The Positive Side

Summer 2015 

In Search of the Invisible Man

Straight men living with HIV

By Sophie Wertheimer

When AIDS first became a public health concern in the early 1980s, many people tried to turn away from it and pretend it didn’t exist. Since that time, people with HIV have fought relentlessly for visibility, rights and services. But one group of people with HIV has remained largely invisible and has rarely been named in the history of this modern epidemic: straight men.

Epidemiological invisibility

Though the Public Health Agency of Canada’s most recent statistics (2013) attributed 19.6% of HIV cases in men to heterosexual contact, straight men seem to have been largely left out of discussions about HIV and the services established to respond to it. Instead, straight men and the programs delivered to them are subsumed under other categories: injection drug users, Aboriginal communities, African Caribbean and black (ACB) men, or men from countries where HIV is endemic. G., a 50-year-old HIV-positive man from Ottawa, says: “It’s not that heterosexual men are not at risk, it’s that we’re not seen as a risk group. We’re a subgroup of other groups.”

Like everyone, straight men have multiple, overlapping identities, but in the world of HIV some of these identities are given a great deal of attention while others are overlooked. Since his HIV diagnosis more than 20 years ago, G. has been struggling to shake off a label that doesn’t—and never did—apply to who he is. “I’m not considered heterosexual. I’m considered a drug addict,” he says, referring to the way that epidemiological statistics reflect how HIV is transmitted. “I don’t like having that label put on me because that’s not who I am. I may have gotten the virus that way but to have to live with that label for my whole life because of one incident all those years ago is really unfair.”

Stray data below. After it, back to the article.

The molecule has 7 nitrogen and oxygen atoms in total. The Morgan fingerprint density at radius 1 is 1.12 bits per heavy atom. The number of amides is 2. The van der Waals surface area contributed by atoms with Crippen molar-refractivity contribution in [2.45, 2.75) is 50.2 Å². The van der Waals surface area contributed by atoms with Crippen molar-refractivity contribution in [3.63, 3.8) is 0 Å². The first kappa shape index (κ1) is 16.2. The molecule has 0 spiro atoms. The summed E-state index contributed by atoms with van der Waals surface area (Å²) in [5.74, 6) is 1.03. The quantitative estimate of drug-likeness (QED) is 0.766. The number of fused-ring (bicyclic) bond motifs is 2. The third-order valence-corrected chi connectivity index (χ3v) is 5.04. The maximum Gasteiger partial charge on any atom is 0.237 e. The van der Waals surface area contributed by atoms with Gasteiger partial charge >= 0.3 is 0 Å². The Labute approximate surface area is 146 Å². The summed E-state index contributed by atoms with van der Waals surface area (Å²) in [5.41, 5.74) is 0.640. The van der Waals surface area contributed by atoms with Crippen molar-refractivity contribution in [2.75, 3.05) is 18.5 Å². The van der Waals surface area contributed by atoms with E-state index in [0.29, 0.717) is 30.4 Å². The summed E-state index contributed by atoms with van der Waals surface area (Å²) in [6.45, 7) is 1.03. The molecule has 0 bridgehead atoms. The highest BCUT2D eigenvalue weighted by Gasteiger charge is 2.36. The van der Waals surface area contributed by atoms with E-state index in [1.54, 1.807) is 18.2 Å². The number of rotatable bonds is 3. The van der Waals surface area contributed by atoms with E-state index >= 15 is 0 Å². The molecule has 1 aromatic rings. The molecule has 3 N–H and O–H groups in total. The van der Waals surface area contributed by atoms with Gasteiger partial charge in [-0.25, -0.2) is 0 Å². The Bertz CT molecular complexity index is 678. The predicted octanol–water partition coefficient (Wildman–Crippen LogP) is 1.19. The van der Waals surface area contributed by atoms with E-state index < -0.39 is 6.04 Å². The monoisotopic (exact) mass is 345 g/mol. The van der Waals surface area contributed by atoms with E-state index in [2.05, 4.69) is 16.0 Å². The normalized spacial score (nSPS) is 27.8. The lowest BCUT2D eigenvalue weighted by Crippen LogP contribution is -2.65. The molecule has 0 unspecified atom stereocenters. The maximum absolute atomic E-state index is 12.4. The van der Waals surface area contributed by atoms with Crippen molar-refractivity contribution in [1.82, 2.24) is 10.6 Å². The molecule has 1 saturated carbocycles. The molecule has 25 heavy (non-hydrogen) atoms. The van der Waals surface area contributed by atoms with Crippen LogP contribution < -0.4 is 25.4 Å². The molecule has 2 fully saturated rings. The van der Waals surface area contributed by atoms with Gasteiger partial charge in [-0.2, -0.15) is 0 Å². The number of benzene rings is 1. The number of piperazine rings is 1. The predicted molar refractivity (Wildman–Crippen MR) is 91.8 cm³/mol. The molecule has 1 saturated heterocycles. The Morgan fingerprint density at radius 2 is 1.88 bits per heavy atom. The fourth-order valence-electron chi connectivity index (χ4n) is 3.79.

Their epidemiological invisibility may be contributing to the lack of appropriate services for straight men with HIV. Dr. Tony Antoniou, a pharmacist at St. Michael’s Hospital in Toronto, is one of the few researchers working with this population in Canada. His research grew out of his clinical work: “We would see these men who became engaged in care very late in their illness and we realized how little support there was for them. Most of these guys were going through this completely alone.” Patrick, a man in his late forties who lives in Toronto and was diagnosed with HIV in 2009, agrees: “There’s no real sense of community among straight men with HIV.”

Over the last few years, Antoniou has organized focus groups and community events with HIV-positive straight men across Ontario to identify priorities. A key priority is to have straight men recognized as a group in its own right. “The thing that these men want to achieve more than anything is to have their sexual identity recognized,” Antoniou says.

Invisibility prevents diagnosis

Invisibility not only has the effect of isolating straight men living with HIV but also limits the possibility that a straight man will be diagnosed in the first place. Greg Riehl, a registered nurse who works with indigenous communities in Regina, notes that while HIV testing should be routinely offered, many of those performing the tests assume that “if you’re a heterosexual man, you’re doing things properly [in terms of HIV prevention] or you’re not one of the target or at-risk populations.” As a result, testing isn’t offered to these men.